Some direction regarding this last part will help me to focus my effort and hopefully prevent me from going up the wrong path. Based on what you posted, i at least feel that i'm somewhere in the ball-park.

Thankyou for your help so far.

Dylan Whittaker

4. ### t_n_k AAC Fanatic!

Mar 6, 2009
5,448
783
If you've not heard of reactive power then this will be a problem beyond the scope of your learning thus far.

Are you sure you've not run across the concept of Real, Reactive and Apparent Powers to date? The power triangle perhaps?

May 3, 2011
5
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t_n_k

Yes i have heard of Real, reactive, and apparent power, unless a load is purely resistive and is in a unity power factor circuit( or a compensated circuit) it will have a reactive component. In normal circuits the apparent power is determined by S = √P^2 +Q^2. I'm aware of many different formula's for calculating the apparent three phase power, however they are all generally in the form of S = √3 EI and other variations.

Perhaps i was a bit unclear, i haven'tn heard of reactive power "current" and had been under the impression the current as a whole was infulenced by the total circuit conditions.

What i am not totally clear about is whether the reactive component is calculated based on the total apparent power i.e. 50kVA and 160kVA, or do i need to reduce this to a per phase apparent power, or should it include the power factors as well.

It is obvious that i still have alot to learn regarding 3 phase, however we have only covered two weeks of three phase over the whole term and do not have the benefit of a contactable lecturer and for the better part have had to rely on teaching ourselves.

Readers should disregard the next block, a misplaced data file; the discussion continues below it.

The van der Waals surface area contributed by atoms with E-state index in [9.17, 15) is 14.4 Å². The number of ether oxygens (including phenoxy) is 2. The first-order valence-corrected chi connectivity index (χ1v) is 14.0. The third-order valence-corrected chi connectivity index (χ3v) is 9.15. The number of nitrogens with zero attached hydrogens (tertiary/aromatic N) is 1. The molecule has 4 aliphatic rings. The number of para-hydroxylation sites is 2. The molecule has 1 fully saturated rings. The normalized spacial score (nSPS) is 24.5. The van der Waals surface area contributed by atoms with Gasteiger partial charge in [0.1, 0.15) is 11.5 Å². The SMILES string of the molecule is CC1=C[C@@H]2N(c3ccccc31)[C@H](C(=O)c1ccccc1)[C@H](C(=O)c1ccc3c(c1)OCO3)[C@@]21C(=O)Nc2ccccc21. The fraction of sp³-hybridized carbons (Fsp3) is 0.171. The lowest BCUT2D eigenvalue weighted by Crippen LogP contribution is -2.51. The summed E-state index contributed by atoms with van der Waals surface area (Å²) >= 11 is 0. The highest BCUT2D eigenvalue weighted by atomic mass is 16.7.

Based on your response, i feel, i should direct my searches to 3 phase reactive power to obtain some information that may be useful.

Many thanks

Dylan Whittaker

6. ### t_n_k AAC Fanatic!

Mar 6, 2009
5,448
783
OK - then you will probably be making sense of all this pretty soon.

I'm could post a solution if you are not sure of how to proceed. Let me know and I'd be happy to oblige - if someone else doesn't do it for you anyway.

7. ### t_n_k AAC Fanatic!

Mar 6, 2009
5,448
783
Here is the soln ....

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May 3, 2011
5
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t_n_k

I see now, the magnitude of the 3-phase loads is solved using the basic formula S = √3 E I, where E is the line voltage and for a Y circuit is the phase to neutral voltage x √3, or the line to line voltage.

The phase angle is then determined by the power factor -sin^-1(0.5 and 0.8), which combines with the magnitude to provide the reactive component

It is quite apparent now that the way i was approaching it was not a very efficient way of calculating the line current.

Whilst this has solved my immediate problem, i will no doubt benefit from further readings in this area.

Many thanks t_n_k, you have been immensely helpful to me.

Kind Regards Dylan Whittaker

May 3, 2011
5
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opps,

Must have been really tired when I posted this

"The phase angle is then determined by the power factor -sin^-1(0.5 and 0.8), which combines with the magnitude to provide the reactive component".

It should in fact be -Cos^-1(p.f), incase someone had been following and didn't know what i was on about.

Glad i wasn't operating heavy machinery yesterday!!

Anyway, thanks for all the help on this.

Cheers dylan